Merrill Lynch will no longer give retirement savers the option of paying a commission for trades, a wholesale exit from the traditional Wall Street sales model in accounts that stand to be affected by new conflict-of-interest rules on retirement accounts.
The Bank of America Corp. brokerage unit told its more than 14,000 brokers on Thursday that after April 10, when the new rules take effect, investors who want a retirement account at Merrill will need to pay a fee based on a percentage of their assets, instead of having the option of being charged for each transaction made in their account.
The announced move, coming six months since the unveiling of the Obama administration's fiduciary rule requiring brokers to put the interests of retirement savers ahead of their own, is roiling firms across the investing world as they look to comply and even capitalize on the changes. The rule is expected to affect about $3 trillion of client assets in the U.S., according to researcher Morningstar Inc.
At heart is the elimination of incentives that might cause brokers to give conflicted advice. Clients in fee-based accounts are charged a level fee based on a percentage of their assets, minimizing potential conflicts tied to specific investment products, observers said.
"This requires that clients engage with the firm fully," said Alois Pirker, a research director at Boston consulting firm Aite Group. "If the client isn't willing to do that, they will need to look for different options."
Retirement savers at Merrill who use a commission-based account also have the option of leaving their accounts unchanged after April 10 but wouldn't be able to make any significant changes or receive advice after that deadline. Merrill, aware that the broad change in retirement savings will force some investors to pay more, will give brokers flexibility to discount fees for those investors.
The rule is expected to affect less than 10% of Merrill's $2 trillion in client assets, Bank of America Chief Financial Officer Paul Donofrio told analysts in April. Merrill investors in nonretirement accounts won't be affected by the changes.
Merrill is the first major brokerage to eliminate a commission-based account option for retirement investors who want to work with a broker. St. Louis-based brokerage Edward Jones and independent broker-dealer LPL Financial Holdings Inc. are the only other big brokerages to detail their postretirement-rule business plans, with both still offering some sort of commission-based option to retirement savers.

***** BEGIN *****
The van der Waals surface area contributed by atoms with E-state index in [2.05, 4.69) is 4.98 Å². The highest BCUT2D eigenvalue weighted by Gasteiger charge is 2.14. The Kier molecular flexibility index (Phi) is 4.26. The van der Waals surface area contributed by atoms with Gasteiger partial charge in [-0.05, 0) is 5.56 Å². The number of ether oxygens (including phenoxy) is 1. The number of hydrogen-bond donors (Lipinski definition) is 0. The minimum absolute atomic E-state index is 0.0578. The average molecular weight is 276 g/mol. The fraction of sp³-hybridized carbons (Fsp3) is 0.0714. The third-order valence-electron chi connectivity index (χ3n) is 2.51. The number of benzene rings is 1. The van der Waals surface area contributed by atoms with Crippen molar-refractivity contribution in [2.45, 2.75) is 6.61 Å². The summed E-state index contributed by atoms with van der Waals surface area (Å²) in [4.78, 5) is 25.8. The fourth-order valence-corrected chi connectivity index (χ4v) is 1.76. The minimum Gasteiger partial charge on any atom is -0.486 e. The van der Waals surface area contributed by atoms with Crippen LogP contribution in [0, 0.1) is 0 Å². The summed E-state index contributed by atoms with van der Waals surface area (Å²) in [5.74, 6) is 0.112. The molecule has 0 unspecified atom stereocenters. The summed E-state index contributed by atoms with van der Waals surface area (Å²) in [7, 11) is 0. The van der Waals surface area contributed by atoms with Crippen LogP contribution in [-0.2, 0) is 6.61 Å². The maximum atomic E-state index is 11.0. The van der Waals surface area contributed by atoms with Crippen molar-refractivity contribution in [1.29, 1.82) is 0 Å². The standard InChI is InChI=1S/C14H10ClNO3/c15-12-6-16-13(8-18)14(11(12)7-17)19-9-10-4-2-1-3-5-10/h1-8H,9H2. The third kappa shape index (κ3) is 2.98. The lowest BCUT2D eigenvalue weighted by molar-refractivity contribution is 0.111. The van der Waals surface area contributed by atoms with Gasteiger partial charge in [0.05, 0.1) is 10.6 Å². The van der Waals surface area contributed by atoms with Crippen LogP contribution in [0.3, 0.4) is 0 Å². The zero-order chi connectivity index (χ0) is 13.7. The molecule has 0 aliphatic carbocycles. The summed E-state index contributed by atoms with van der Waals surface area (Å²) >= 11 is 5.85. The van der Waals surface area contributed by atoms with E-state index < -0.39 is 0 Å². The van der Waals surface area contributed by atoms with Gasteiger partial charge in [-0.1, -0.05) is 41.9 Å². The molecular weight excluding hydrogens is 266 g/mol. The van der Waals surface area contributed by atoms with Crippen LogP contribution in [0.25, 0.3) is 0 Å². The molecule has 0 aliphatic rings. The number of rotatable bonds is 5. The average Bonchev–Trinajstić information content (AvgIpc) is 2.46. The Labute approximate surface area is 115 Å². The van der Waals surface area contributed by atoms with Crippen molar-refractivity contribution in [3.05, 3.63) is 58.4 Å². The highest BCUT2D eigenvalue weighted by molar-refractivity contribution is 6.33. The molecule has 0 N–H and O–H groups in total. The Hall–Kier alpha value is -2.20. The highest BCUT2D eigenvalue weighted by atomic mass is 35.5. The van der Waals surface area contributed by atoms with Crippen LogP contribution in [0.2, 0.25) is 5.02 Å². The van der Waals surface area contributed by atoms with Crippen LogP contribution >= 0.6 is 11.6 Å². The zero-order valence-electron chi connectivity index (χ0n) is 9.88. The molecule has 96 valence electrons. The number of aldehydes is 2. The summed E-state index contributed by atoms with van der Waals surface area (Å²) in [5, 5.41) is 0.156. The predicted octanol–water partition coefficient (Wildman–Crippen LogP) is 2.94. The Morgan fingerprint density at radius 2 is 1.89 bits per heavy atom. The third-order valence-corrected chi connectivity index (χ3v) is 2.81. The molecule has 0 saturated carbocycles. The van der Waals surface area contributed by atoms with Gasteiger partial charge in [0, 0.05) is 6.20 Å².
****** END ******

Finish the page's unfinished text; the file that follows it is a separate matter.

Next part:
Merrill's approach to compliance could serve as a template for its biggest rivals, according to Mr. Pirker. That is because the big brokerages, including Merrill, have more high-net-worth clients who may already work with a broker through a fee-based account.
Merrill clients with individual retirement accounts that charge commissions will have to choose whether to roll that over to a fee-based account, which may be more costly for investors who trade little, or move their assets to Bank of America's online brokerage, Merrill Edge, according to representatives at the firm. The latter option would offer investors access to a self-directed brokerage account or a generally cheaper fee-based option, as well as a soon-to-launch roboadvisory product, known as Merrill Edge Guided Investing.
Fees and commissions may vary, but hypothetically, an investor with $1 million in a fee-based retirement account at Merrill would be charged about 1%, or $10,000, annually. If that same investor had money in a commission-based IRA, and completed 20 equity trades, he or she would pay at least $2,500 -- although that could fluctuate higher based on the size of the trades and other investing fees.
Unlike Edward Jones and LPL, Merrill isn't using what is known as a best-interest contract provision in the fiduciary rule to offer a commission-based account to retirement savers. That provision allows brokers to receive variable or commission-based compensation in some circumstances. People familiar with the matter said Merrill isn't using the contract because even though it was made more workable in the rule's final draft, the documentation requirements were still labor-intensive and presented a litigation risk.
Edward Jones will continue to offer a commission-based account option to retirement savers, but they won't be able to use it to invest in mutual funds and exchange-traded funds. The firm said the rule makes sales fees on some mutual funds, known as sales loads, and some funds' differing share-class prices problematic for accounts that charge investors for each transaction made.
LPL, meanwhile, plans to introduce a mutual-fund-only IRA that charges a commission in early 2017 with a menu of funds it chooses.
Merrill will use the best-interest contract, however, to advise clients on rollovers from commission-based accounts and 401(k) plans to a fee-based option. The contract would no longer be necessary once a client moves into a fee-based option, the Merrill spokeswoman said.
Terry Laughlin, head of Bank of America's global wealth unit, called the approach simpler for clients as the firm prefers to have its brokers offer advice to investors and create financial plans through fee-based accounts.
Brokerages also like fee-based revenue because it tends to be more predictable and steady compared with commissions, which can be harder hit during periods of market volatility. Morningstar said fee-based accounts can yield as much as 60% more revenue than those that charge commissions.
Brokers say the fees are justified because they have to provide a higher level of service by spending more time understanding a client's full financial situation.
"They are using the [rule] almost as an accelerator for the direction toward fees," Mr. Pirker said. "The industry is moving in the direction where you have high-end advisers doing holistic work for clients."
Write to Michael Wursthorn at Michael.Wursthorn@wsj.com